How well can your child lie? To what degree will they go if the stakes are, as they see them, stacked extremely high against them? I found sadly that the sky is the limit in this area.
Our youngest son during his junior year of high school had become pretty popular. As most people know, when kids get popular they sometimes “lose their bearings.” My son did exactly that. He got “caught up in the hype.”
A female friend of his was being harassed by a boy from another school so of course my son, in order to defend her, challenged this boy to a fight.
Now, you must understand that local high schools sometimes show up “en masse” as a show of force when two boys from different schools are fighting. However both the participants and their “armies,” usually treat it as an opportunity to have a giant “goof-off session” since there are many boys who have friends at the other school.
What no one could have known was that my son was exhibiting symptoms of “mania.” Mania is the “up” side of manic depression.
What my son didn’t know was the boy showing up to fight him was a football player who was actually a friend of his “phone foe.” The kid was a well-known troublemaker who bullied other kids. He outweighed my son by 80 pounds and was not there to have fun; he wanted to hurt my son.
Actually he attacked my son and in throwing him to the ground, broke his arm.
My wife and I were called by the hospital and told to come to the emergency room where at least 15 kids were huddled around his bed. My son would get a cast in a few minutes.
My son relayed a story to us claiming that he had broken his arm in a fall while playing touch football. Every one of his friends verified it.
The way we found out the truth was quirky. Our niece happened to attend the same high school that our son’s assailant attended and heard that he had “broken some kid’s arm.”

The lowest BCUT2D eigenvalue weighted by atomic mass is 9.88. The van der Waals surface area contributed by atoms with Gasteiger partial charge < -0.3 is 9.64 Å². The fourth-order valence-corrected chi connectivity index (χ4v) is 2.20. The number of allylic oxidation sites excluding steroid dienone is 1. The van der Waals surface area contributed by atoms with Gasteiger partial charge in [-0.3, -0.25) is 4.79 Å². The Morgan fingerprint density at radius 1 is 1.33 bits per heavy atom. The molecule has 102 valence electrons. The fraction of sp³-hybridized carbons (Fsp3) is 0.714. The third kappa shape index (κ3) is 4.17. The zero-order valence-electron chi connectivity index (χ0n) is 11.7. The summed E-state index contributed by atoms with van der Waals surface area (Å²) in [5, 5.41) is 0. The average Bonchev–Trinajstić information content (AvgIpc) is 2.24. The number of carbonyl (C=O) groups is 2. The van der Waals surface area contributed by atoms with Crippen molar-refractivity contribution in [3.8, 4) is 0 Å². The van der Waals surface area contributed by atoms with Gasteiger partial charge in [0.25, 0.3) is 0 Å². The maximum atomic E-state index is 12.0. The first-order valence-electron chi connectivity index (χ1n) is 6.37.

The entire school knew the truth about the event. What really hurt was some of the kids told their parents and their parents didn’t lift a finger to tell us.
This is quite a story, eh? I think it is important for several reasons.
First, the lie could have been about anything. It could have been about using drugs, selling drugs, drinking, sex or any number of crimes and we would have bought it.
Next, unless your school has a close-knit set of parents who are willing to work together to keep each other “in the know,” you cannot count on any help from other parents.
The main issue however, is how do you develop honest communication with your child? I’m talking about them having faith in your reaction no matter what the situation.
I have come to believe that the biggest wall between parents and children is a history of a parent’s anger.
If a child of any age is afraid of your reaction, they will do all they can to keep it from you. Unfortunately over the years I had exhibited a reactionary temper, especially if I felt my kids had been unfairly treated, threatened or hurt.
My son wasn’t afraid of the boy who hurt him, he was protecting him because that was and is the “code” of today’s youth; you do not “rat on your peers.” He was afraid I would go after him legally if I could.
If you have a temper that may get between you and your family I have found some suggestions to quiet your anger down here.
As it turned out my son had a medical condition that needed treatment. However as I found out the hard way, you can’t help in any way if you don’t know the truth.